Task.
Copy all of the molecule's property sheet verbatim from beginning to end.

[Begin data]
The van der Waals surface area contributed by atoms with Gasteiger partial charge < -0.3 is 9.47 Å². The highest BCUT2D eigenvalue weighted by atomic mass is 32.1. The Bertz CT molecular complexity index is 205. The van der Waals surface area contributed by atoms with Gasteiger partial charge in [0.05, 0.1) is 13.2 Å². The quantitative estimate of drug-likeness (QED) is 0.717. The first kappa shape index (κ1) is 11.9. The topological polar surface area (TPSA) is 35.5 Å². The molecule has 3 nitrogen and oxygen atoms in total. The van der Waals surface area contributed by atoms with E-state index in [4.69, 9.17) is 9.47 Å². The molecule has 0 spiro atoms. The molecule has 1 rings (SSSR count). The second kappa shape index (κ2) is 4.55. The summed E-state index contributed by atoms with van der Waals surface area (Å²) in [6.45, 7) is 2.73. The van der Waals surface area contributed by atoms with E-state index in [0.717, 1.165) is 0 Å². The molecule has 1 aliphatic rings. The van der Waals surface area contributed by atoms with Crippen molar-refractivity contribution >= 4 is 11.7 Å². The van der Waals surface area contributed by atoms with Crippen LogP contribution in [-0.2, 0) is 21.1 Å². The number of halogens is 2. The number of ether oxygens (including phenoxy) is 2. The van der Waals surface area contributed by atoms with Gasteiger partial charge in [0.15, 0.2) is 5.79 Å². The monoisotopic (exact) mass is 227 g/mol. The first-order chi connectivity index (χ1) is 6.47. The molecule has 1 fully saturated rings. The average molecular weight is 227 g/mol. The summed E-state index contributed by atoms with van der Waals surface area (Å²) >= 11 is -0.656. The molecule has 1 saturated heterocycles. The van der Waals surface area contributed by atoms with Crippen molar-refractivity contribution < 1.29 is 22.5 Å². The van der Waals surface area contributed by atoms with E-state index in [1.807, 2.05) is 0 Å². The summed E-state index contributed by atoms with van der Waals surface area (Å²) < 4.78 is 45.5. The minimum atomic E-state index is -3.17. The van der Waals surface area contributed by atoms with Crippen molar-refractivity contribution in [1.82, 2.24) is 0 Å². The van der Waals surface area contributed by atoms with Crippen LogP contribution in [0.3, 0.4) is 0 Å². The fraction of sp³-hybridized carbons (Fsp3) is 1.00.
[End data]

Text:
The van der Waals surface area contributed by atoms with Gasteiger partial charge < -0.3 is 9.47 Å². The highest BCUT2D eigenvalue weighted by atomic mass is 32.1. The Bertz CT molecular complexity index is 205. The van der Waals surface area contributed by atoms with Gasteiger partial charge in [0.05, 0.1) is 13.2 Å². The quantitative estimate of drug-likeness (QED) is 0.717. The first kappa shape index (κ1) is 11.9. The topological polar surface area (TPSA) is 35.5 Å². The molecule has 3 nitrogen and oxygen atoms in total. The van der Waals surface area contributed by atoms with E-state index in [4.69, 9.17) is 9.47 Å². The molecule has 0 spiro atoms. The molecule has 1 rings (SSSR count). The second kappa shape index (κ2) is 4.55. The summed E-state index contributed by atoms with van der Waals surface area (Å²) in [6.45, 7) is 2.73. The van der Waals surface area contributed by atoms with E-state index in [0.717, 1.165) is 0 Å². The molecule has 1 aliphatic rings. The van der Waals surface area contributed by atoms with Crippen molar-refractivity contribution >= 4 is 11.7 Å². The van der Waals surface area contributed by atoms with Crippen LogP contribution in [-0.2, 0) is 21.1 Å². The number of halogens is 2. The number of ether oxygens (including phenoxy) is 2. The van der Waals surface area contributed by atoms with Gasteiger partial charge in [0.15, 0.2) is 5.79 Å². The monoisotopic (exact) mass is 227 g/mol. The first-order chi connectivity index (χ1) is 6.47. The molecule has 1 fully saturated rings. The average molecular weight is 227 g/mol. The summed E-state index contributed by atoms with van der Waals surface area (Å²) >= 11 is -0.656. The molecule has 1 saturated heterocycles. The van der Waals surface area contributed by atoms with Crippen molar-refractivity contribution < 1.29 is 22.5 Å². The van der Waals surface area contributed by atoms with E-state index in [1.807, 2.05) is 0 Å². The summed E-state index contributed by atoms with van der Waals surface area (Å²) < 4.78 is 45.5. The minimum atomic E-state index is -3.17. The van der Waals surface area contributed by atoms with Crippen molar-refractivity contribution in [1.82, 2.24) is 0 Å². The van der Waals surface area contributed by atoms with Crippen LogP contribution in [0.3, 0.4) is 0 Å². The fraction of sp³-hybridized carbons (Fsp3) is 1.00.